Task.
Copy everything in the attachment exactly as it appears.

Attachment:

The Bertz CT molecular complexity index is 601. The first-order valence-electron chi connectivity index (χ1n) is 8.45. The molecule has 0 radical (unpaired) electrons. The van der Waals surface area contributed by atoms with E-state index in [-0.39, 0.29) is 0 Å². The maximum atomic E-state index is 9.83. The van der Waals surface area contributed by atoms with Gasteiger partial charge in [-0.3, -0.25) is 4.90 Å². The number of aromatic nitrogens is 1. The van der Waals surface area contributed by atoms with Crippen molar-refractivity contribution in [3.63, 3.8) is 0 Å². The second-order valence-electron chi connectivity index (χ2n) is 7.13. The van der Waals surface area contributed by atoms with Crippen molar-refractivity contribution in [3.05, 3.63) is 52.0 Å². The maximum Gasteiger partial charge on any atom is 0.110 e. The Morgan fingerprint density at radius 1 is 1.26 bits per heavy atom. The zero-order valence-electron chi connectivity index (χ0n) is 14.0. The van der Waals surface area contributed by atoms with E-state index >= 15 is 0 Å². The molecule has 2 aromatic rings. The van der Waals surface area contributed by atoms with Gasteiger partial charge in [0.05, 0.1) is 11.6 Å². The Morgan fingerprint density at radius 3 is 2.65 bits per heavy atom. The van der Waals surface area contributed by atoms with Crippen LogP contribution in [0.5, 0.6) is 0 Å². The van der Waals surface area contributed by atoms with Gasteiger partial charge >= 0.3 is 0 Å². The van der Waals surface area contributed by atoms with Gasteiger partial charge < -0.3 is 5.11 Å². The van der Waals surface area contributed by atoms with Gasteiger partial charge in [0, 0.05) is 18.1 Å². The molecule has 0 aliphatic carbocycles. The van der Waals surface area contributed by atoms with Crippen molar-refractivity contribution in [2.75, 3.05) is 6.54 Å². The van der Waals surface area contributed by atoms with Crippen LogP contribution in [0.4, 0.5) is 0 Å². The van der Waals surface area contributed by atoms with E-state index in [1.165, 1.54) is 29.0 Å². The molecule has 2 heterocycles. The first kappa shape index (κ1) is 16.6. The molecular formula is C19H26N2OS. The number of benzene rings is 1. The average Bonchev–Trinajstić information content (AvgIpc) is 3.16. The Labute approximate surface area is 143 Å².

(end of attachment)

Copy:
The Bertz CT molecular complexity index is 601. The first-order valence-electron chi connectivity index (χ1n) is 8.45. The molecule has 0 radical (unpaired) electrons. The van der Waals surface area contributed by atoms with E-state index in [-0.39, 0.29) is 0 Å². The maximum atomic E-state index is 9.83. The van der Waals surface area contributed by atoms with Gasteiger partial charge in [-0.3, -0.25) is 4.90 Å². The number of aromatic nitrogens is 1. The van der Waals surface area contributed by atoms with Crippen molar-refractivity contribution in [3.63, 3.8) is 0 Å². The second-order valence-electron chi connectivity index (χ2n) is 7.13. The van der Waals surface area contributed by atoms with Crippen molar-refractivity contribution in [3.05, 3.63) is 52.0 Å². The maximum Gasteiger partial charge on any atom is 0.110 e. The Morgan fingerprint density at radius 1 is 1.26 bits per heavy atom. The zero-order valence-electron chi connectivity index (χ0n) is 14.0. The van der Waals surface area contributed by atoms with E-state index >= 15 is 0 Å². The molecule has 2 aromatic rings. The van der Waals surface area contributed by atoms with Gasteiger partial charge in [0.05, 0.1) is 11.6 Å². The Morgan fingerprint density at radius 3 is 2.65 bits per heavy atom. The van der Waals surface area contributed by atoms with Crippen LogP contribution in [0.5, 0.6) is 0 Å². The van der Waals surface area contributed by atoms with Gasteiger partial charge >= 0.3 is 0 Å². The van der Waals surface area contributed by atoms with Gasteiger partial charge < -0.3 is 5.11 Å². The van der Waals surface area contributed by atoms with Gasteiger partial charge in [0, 0.05) is 18.1 Å². The molecule has 0 aliphatic carbocycles. The van der Waals surface area contributed by atoms with Crippen molar-refractivity contribution in [2.75, 3.05) is 6.54 Å². The van der Waals surface area contributed by atoms with Crippen LogP contribution in [0.4, 0.5) is 0 Å². The van der Waals surface area contributed by atoms with E-state index in [1.165, 1.54) is 29.0 Å². The molecule has 2 heterocycles. The first kappa shape index (κ1) is 16.6. The molecular formula is C19H26N2OS. The number of benzene rings is 1. The average Bonchev–Trinajstić information content (AvgIpc) is 3.16. The Labute approximate surface area is 143 Å².